Children at Risk of Allergy Attacks Because of Funding Crisis

07 Jun 2005 archivemedia

Children suffering from potentially fatal allergic reactions are being denied specialist treatment for up to eight months because of a severe State Government funding shortage.

The Women’s and Children’s Hospital and the Flinders Medical Centre are the only public health services in the State for people suffering from anaphylaxis which is the most severe type of allergic reaction and which can result in death.

Liberal Legislative Councillor Michelle Lensink has been told that children needing initial specialist appointments are being turned away from the WCH because the ‘appointment books are full for the rest of 2005’.

And the situation is mirrored at the Flinders Medical Centre, which treats children and adults.

“One in 200 South Australian children have had an anaphylactic attack, and allergy rates are doubling every 30 years,” Ms Lensink said.

“These children are at risk of dying if they do not have their allergies correctly diagnosed and suitable treatments prescribed.

“The Women’s and Children’s Hospital and Flinders Medical Centre anaphylactic departments are under-resourced and over-worked with an increasing number of people who require urgent specialist attention. But the Rann Government has failed to give the departments the additional funds they need to keep up with demand.”

Ms Lensink said the most common allergy triggers were insects, foods such as nuts and medicines.

“A referral to an allergy specialist is the first step in being able to manage an allergy,” she said.

“But having to wait a year just to see a specialist could prove fatal.”

Ms Lensink called on the Rann Government to urgently inject additional funding for the treatment of severe allergic reactions in South Australia.

“Health Minister Lea Stevens cannot sit back and ignore the problem. Her dismissal of the issue could result in serious allergy attacks among young children,” she said.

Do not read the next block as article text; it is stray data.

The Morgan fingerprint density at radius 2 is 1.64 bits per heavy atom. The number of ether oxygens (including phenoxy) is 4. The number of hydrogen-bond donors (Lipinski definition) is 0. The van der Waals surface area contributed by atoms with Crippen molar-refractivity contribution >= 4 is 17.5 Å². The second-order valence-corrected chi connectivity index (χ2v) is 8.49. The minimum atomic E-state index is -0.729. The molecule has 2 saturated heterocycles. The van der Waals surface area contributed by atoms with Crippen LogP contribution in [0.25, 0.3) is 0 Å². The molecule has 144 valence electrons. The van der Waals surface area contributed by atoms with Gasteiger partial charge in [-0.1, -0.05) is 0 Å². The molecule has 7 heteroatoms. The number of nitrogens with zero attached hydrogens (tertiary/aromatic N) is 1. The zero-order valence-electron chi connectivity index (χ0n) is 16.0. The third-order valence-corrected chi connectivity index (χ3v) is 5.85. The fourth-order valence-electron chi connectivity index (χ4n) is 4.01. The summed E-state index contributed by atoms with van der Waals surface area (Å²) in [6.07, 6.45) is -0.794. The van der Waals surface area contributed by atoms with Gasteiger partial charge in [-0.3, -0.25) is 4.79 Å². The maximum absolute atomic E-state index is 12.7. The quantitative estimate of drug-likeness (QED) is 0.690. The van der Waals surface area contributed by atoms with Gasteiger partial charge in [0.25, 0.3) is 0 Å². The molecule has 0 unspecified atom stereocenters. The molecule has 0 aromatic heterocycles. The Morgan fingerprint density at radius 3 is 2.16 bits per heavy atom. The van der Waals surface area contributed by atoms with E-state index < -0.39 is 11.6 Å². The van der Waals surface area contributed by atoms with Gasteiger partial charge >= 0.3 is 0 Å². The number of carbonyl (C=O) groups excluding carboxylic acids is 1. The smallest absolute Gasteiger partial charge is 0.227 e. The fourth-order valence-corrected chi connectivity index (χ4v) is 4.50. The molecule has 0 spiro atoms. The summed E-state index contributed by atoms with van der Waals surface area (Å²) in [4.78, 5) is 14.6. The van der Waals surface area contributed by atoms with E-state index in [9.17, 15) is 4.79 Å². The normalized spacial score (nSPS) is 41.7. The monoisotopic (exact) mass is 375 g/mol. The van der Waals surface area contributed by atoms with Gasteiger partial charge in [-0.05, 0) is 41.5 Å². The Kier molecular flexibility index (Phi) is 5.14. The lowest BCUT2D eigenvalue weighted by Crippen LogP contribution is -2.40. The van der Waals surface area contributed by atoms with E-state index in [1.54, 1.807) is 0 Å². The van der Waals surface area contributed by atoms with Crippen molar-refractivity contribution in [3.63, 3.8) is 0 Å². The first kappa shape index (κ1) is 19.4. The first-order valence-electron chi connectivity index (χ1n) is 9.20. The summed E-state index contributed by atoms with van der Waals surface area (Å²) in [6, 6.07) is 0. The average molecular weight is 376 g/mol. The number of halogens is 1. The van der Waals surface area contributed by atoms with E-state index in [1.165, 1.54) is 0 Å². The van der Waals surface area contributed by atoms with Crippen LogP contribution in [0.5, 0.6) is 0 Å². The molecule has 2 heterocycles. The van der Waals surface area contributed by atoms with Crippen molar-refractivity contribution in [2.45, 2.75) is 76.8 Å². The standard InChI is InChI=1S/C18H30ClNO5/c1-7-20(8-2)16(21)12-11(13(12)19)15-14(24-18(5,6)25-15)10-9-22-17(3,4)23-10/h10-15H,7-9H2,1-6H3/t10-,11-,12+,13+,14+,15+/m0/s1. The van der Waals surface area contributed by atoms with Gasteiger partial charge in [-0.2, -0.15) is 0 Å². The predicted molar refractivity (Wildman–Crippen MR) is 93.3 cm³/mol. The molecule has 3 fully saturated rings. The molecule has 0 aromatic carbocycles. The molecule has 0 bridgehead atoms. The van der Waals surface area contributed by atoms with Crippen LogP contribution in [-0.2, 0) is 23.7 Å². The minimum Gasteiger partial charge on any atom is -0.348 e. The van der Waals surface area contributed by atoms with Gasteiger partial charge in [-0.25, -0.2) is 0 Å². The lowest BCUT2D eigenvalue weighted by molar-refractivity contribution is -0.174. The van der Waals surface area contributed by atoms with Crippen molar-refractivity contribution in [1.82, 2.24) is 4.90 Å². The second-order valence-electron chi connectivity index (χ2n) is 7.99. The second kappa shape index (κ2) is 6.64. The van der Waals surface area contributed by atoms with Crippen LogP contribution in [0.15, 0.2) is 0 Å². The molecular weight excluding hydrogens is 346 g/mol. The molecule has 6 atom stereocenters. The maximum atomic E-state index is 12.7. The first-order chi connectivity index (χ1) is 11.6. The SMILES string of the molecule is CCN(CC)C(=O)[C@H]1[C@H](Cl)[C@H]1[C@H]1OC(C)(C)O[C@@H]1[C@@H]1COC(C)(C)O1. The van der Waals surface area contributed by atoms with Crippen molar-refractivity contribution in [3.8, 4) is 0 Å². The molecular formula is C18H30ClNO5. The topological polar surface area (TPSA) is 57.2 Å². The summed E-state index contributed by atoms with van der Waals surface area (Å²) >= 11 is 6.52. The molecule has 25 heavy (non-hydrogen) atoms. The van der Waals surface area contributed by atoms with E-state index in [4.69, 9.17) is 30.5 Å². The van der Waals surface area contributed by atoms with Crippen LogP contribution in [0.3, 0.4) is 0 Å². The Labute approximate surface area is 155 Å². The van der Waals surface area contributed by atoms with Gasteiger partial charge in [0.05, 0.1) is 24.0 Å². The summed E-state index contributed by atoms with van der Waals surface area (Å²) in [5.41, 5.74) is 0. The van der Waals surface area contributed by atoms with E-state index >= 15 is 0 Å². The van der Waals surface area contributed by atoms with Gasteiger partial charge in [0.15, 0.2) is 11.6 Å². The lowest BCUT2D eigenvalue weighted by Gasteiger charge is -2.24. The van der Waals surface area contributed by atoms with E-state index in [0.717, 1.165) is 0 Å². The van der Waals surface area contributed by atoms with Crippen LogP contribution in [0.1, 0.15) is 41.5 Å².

Di Edwards of Coromandel Valley knows only too well the importance of early diagnosis when it comes to allergies.

Her 15-month old daughter Tara has life-threatening allergies to nuts, egg and wheat, as well as less severe allergies to dairy and soy products.

“It is utterly unacceptable for children to have to be put at risk of a severe attack by having to wait a year for a specialist appointment,” Mrs Edwards said.

“If dollars are the issue to the Premier, he might consider that when children aren’t diagnosed, they can end up in hospital Intensive Care Units, costing the government much more money in the long term, let alone the risk they are put to while they wait.

Mrs Edwards, who is the SA Co-ordinator of Anaphylaxis Australia Incorporated, said the issue would continue to grow unless additional funds were provided immediately.

“The current allergy services in South Australia are so under-resourced, that it is a serious concern,” she said.

“The current services are struggling to provide even basic clinical care. As allergies are on the rise, and the health system is already unable to cope, how will the State be able to manage severe allergies in the future?

“The situation is truly becoming dire for our allergy kids.”

For additional information about allergic reactions, visit or phone 1300 728 000